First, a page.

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Keeping hope alive at the United Nations

Justice for All staff meets with UN leaders and experts on a regular basis, urging them to address mass atrocities effectively and to prioritize the Rohingya cause. Representing the Burma Task Force program, staff also regularly consults with other human rights organizations active at the UN, to build consensus and strategize around R2P, Migrant and Refugee Rights, Trafficking, Xenophobia, Genocide and SDG 16.

Some of our 2018 activities are referred to in this video commemorating Human Rights Day 2018:

In 2018 we met with Envoys, special rapporteurs and ambassadors, spoke on one UN panel organized by the NGO Committee for Migration, participated in numerous WFUNA dialogues with UNSC presidents, asked questions at other events, shared articles and reports with Reliefweb, the UN Association, maintaining ongoing dialogue with Passblue, and other UN specific media. In a climate of skepticism regarding the UN record, we have actively promoted multilateralism on radio, blogs and social media, while supporting reform and critical thinking. We also sent out letters to all UN missions, and in 2019 we plan to create a monthly newsletter for Missions and agencies.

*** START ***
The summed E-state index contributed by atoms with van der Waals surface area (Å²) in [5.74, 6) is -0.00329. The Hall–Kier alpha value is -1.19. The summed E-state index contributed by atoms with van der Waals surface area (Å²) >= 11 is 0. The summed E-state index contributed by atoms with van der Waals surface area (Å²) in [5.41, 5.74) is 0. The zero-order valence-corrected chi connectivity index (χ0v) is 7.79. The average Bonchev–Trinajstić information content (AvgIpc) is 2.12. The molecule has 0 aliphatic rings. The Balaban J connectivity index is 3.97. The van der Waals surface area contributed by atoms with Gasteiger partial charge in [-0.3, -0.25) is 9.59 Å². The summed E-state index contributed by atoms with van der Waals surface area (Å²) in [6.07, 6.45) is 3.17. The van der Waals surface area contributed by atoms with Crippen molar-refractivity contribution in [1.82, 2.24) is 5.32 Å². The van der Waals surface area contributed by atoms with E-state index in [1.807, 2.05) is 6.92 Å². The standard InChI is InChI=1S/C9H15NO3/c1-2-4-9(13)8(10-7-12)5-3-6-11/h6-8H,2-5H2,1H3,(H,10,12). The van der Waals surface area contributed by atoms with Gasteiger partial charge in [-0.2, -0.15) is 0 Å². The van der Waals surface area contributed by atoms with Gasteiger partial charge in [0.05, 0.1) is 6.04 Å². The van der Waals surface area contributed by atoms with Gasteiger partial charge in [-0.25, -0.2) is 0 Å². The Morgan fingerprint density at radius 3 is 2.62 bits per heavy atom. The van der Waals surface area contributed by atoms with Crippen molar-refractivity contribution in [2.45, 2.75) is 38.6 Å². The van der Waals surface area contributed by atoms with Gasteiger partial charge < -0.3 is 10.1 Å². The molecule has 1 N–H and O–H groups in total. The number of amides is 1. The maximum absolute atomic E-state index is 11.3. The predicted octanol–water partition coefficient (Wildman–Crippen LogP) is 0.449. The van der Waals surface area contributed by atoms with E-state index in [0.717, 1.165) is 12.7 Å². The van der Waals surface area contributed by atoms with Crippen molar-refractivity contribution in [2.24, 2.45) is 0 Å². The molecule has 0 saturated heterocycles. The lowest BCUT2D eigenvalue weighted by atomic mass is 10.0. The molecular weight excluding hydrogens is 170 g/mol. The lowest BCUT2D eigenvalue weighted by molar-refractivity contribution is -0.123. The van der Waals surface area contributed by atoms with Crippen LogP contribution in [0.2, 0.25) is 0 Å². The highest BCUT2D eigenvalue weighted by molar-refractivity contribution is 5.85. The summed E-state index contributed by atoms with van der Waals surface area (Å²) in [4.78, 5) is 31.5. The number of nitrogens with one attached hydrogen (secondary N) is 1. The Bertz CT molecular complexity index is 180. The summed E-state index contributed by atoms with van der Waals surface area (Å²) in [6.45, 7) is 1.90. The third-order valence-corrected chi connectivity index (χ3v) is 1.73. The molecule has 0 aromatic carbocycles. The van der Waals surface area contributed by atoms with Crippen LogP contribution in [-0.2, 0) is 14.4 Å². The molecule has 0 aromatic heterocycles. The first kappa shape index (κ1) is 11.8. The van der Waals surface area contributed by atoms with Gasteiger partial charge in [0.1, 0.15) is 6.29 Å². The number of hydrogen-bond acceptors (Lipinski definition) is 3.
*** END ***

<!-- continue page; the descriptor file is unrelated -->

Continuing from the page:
Justice for All Staff also engages with NGOs regarding the foreign policies in the EU and ASEAN nations. While some nations in the UN Security Council continue to block referral to the ICC, a strong report by the UN Fact-Finding Mission in summer 2018 recognized the genocide and several member nations have become strong allies, resulting in funding for expanded war crimes investigation and two resolutions passed by the Human Rights Council and another supported by 142 nations in the UN General Assembly.

We recognize the important role of international law and international courts and support multilateral responses to mass atrocities. Since September 2017, affiliates of our Burma Task Force program have been working closely with Rohingya survivors to record, translate, and archive first-hand testimonies about the atrocities carried out against them. Collaborating with UK human rights lawyer Megan Hirst, BTF has made these testimonies the basis of a legal case against Burmese civil and military leaders in the International Criminal Court (ICC). Due to continued pressure, the International Criminal Court is considering mass displacement of the Rohingya as an issue that is covered under ICC jurisdiction. Burma Task Force joins its Rohingya allies to urge the UN Security Council to make a full referral to the Court.

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